4 out of 4 stars
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Woman Detective Sergeant Denise Stewart is on her first case after being transferred to the Serious Crimes Division with the Strandtown Police Station in Belfast. Successful loan officer James Fitzpatrick was found mutilated and murdered in his home. The killer left behind tantalizing clues for the police to investigate. The victim’s watch had been deliberately stopped at 11:05 and a single cufflink was placed at the crime scene. A photograph and an obituary notice have Sergeant Stewart looking for a connection between the victim, the murderer, and a 12-year-old unreported crime. Steward little suspects that her life is in danger as she diligently tries to bring the criminal to justice.
The numerous characters in The 11:05 Murders by Brian O’Hare were extremely well-developed. Quite believably, Steward is not portrayed as a heroine, but rather as a prickly, almost reticent woman trying to do her job in a man’s world. The other officers, witnesses, suspects, court officials, victims, and related family members, were easy to keep track of because of the details and characteristics presented by the author. I felt like I had stepped into a three-dimensional world for a time. The diverse characters and complicated plot could have been overwhelming, but the author did a masterful job.
As The 11:05 Murders by Brian O’Hare was set in a country that I have not visited, I appreciated the complete scene descriptions. I was able to visualize the crime scenes, police station and towns just as if I were watching it on television. In fact, I’d love to see this book as television series.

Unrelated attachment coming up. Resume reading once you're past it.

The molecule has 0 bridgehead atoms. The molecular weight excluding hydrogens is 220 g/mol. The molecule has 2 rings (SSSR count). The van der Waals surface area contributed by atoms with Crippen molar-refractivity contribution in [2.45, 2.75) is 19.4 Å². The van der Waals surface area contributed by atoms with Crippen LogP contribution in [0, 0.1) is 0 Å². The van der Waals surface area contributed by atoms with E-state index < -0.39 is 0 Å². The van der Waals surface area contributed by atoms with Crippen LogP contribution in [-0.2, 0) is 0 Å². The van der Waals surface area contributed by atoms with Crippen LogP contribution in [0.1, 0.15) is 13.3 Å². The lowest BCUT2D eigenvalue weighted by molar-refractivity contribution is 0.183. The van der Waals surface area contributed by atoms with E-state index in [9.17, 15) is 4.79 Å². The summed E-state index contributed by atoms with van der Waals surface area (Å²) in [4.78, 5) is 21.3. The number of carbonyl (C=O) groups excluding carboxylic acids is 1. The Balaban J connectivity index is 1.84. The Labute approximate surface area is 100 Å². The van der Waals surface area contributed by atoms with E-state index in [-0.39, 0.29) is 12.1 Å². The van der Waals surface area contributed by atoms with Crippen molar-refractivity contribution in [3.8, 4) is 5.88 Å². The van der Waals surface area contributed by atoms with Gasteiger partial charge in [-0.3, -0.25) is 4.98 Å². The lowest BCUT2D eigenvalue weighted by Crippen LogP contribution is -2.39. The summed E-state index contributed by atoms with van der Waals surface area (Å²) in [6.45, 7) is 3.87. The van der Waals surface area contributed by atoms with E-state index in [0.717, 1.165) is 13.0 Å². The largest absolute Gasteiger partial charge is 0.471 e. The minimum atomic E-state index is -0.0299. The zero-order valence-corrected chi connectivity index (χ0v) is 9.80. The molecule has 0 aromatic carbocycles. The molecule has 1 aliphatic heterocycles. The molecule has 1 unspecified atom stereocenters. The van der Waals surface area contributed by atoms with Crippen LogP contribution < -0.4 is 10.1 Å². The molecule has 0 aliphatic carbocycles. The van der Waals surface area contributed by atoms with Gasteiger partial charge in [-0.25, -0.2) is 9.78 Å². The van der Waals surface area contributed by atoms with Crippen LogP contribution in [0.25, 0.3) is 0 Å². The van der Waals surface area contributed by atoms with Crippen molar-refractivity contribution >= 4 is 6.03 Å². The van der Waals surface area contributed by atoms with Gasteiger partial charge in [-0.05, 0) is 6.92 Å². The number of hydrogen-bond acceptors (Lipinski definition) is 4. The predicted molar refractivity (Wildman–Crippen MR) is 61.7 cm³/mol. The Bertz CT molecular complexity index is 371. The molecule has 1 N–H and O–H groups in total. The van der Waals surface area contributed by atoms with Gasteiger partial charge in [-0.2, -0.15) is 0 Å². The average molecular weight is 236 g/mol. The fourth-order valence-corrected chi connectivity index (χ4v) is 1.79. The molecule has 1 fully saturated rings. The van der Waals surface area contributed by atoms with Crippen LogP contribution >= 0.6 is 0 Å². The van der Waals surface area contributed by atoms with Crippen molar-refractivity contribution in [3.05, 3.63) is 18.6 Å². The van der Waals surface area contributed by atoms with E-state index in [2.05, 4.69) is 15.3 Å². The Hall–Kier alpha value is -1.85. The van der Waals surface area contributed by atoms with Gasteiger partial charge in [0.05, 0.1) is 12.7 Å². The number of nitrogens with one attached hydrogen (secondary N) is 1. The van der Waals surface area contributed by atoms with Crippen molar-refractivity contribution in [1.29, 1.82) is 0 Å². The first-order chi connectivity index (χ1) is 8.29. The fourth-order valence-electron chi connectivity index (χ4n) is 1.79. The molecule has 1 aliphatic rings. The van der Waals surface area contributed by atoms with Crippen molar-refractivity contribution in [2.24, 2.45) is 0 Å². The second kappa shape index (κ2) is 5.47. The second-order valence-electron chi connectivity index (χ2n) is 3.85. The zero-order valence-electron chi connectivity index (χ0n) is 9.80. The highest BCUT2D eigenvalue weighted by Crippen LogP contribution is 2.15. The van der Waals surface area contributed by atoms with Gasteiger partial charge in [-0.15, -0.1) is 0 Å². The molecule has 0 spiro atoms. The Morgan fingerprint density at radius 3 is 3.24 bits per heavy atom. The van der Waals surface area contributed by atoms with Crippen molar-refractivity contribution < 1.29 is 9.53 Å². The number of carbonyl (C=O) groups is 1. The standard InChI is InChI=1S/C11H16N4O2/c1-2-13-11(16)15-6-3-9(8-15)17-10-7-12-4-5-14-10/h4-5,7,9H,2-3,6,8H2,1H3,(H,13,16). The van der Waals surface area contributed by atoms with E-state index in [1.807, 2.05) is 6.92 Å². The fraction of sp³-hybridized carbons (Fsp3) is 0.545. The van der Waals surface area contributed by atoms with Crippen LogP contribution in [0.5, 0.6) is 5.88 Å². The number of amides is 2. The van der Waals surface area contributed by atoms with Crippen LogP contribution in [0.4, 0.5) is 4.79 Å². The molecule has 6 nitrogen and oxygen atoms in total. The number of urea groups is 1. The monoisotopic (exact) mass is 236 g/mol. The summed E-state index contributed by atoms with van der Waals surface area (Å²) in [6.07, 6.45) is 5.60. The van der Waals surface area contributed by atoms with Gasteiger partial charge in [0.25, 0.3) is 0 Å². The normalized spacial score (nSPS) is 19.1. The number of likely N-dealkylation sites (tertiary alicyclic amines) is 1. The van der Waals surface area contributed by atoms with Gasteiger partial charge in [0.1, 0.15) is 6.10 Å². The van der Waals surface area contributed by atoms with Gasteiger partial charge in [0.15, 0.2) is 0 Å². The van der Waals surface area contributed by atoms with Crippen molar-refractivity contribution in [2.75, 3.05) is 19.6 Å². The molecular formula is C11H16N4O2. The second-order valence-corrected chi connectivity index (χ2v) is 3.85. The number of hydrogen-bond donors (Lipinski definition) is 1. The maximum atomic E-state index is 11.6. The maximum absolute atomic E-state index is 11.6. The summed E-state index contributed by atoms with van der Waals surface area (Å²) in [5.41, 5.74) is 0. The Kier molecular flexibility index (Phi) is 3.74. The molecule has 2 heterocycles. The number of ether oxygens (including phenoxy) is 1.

Because the book focused on the 11:05 murders, the reader wasn’t given closure concerning the other incidents related, and not related, to the main storyline. Of course, that would only be natural considering some of the cases are continued months or even years from the end of the period covered in the book. However, I was left wanting to revisit Strandtown and its crimes.
There is no doubt that crime story readers will adore this book. The crime scene descriptions are a bit graphic, so perhaps someone with a weak stomach would not find this book as pleasant a read as those less sensitive.
The 11:05 Murders by Brian O’Hare was a book I rushed home to read. There were no typographical or grammatical errors that I noticed. The unfamiliar Irish and British terminologies were explained enough through the context for my poor American sensibilities. The dialogues were full of regional expressions and mannerisms making them incredibly entertaining. The storyline progressed rapidly. The conclusion was complete, if not entirely surprising. After all, the reader was given access to all the clues while the characters had to piece together the situation on their own. I rate this book 4 out of 4 stars for extreme excellence. I highly recommend The 11:05 Murders by Brian O’Hare. You won’t be disappointed.
The 11.05 Murders
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